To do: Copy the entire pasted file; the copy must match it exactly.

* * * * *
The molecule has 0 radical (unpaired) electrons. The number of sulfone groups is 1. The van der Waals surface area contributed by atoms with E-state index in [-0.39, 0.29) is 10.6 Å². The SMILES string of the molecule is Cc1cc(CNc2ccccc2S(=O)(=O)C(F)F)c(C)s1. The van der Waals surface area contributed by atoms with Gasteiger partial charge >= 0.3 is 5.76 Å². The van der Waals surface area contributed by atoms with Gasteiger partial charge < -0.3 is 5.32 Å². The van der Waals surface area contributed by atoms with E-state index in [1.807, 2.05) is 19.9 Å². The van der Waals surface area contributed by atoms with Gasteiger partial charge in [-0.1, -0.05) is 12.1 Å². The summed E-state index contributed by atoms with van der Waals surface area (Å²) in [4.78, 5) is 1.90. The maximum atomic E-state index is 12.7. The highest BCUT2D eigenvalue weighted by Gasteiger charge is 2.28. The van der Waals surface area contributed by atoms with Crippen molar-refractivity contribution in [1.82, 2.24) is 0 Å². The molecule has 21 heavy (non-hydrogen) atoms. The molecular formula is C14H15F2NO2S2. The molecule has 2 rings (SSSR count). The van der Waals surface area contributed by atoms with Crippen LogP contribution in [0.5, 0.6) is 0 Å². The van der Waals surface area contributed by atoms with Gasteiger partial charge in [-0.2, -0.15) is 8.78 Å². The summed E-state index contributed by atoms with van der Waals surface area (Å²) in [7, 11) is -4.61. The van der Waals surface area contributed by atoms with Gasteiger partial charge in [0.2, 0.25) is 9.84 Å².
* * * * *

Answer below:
The molecule has 0 radical (unpaired) electrons. The number of sulfone groups is 1. The van der Waals surface area contributed by atoms with E-state index in [-0.39, 0.29) is 10.6 Å². The SMILES string of the molecule is Cc1cc(CNc2ccccc2S(=O)(=O)C(F)F)c(C)s1. The van der Waals surface area contributed by atoms with Gasteiger partial charge >= 0.3 is 5.76 Å². The van der Waals surface area contributed by atoms with Gasteiger partial charge < -0.3 is 5.32 Å². The van der Waals surface area contributed by atoms with E-state index in [1.807, 2.05) is 19.9 Å². The van der Waals surface area contributed by atoms with Gasteiger partial charge in [-0.1, -0.05) is 12.1 Å². The summed E-state index contributed by atoms with van der Waals surface area (Å²) in [4.78, 5) is 1.90. The maximum atomic E-state index is 12.7. The highest BCUT2D eigenvalue weighted by Gasteiger charge is 2.28. The van der Waals surface area contributed by atoms with Crippen molar-refractivity contribution in [1.82, 2.24) is 0 Å². The molecule has 21 heavy (non-hydrogen) atoms. The molecular formula is C14H15F2NO2S2. The molecule has 2 rings (SSSR count). The van der Waals surface area contributed by atoms with Crippen LogP contribution in [0.5, 0.6) is 0 Å². The van der Waals surface area contributed by atoms with Gasteiger partial charge in [-0.2, -0.15) is 8.78 Å². The summed E-state index contributed by atoms with van der Waals surface area (Å²) in [7, 11) is -4.61. The van der Waals surface area contributed by atoms with Gasteiger partial charge in [0.2, 0.25) is 9.84 Å².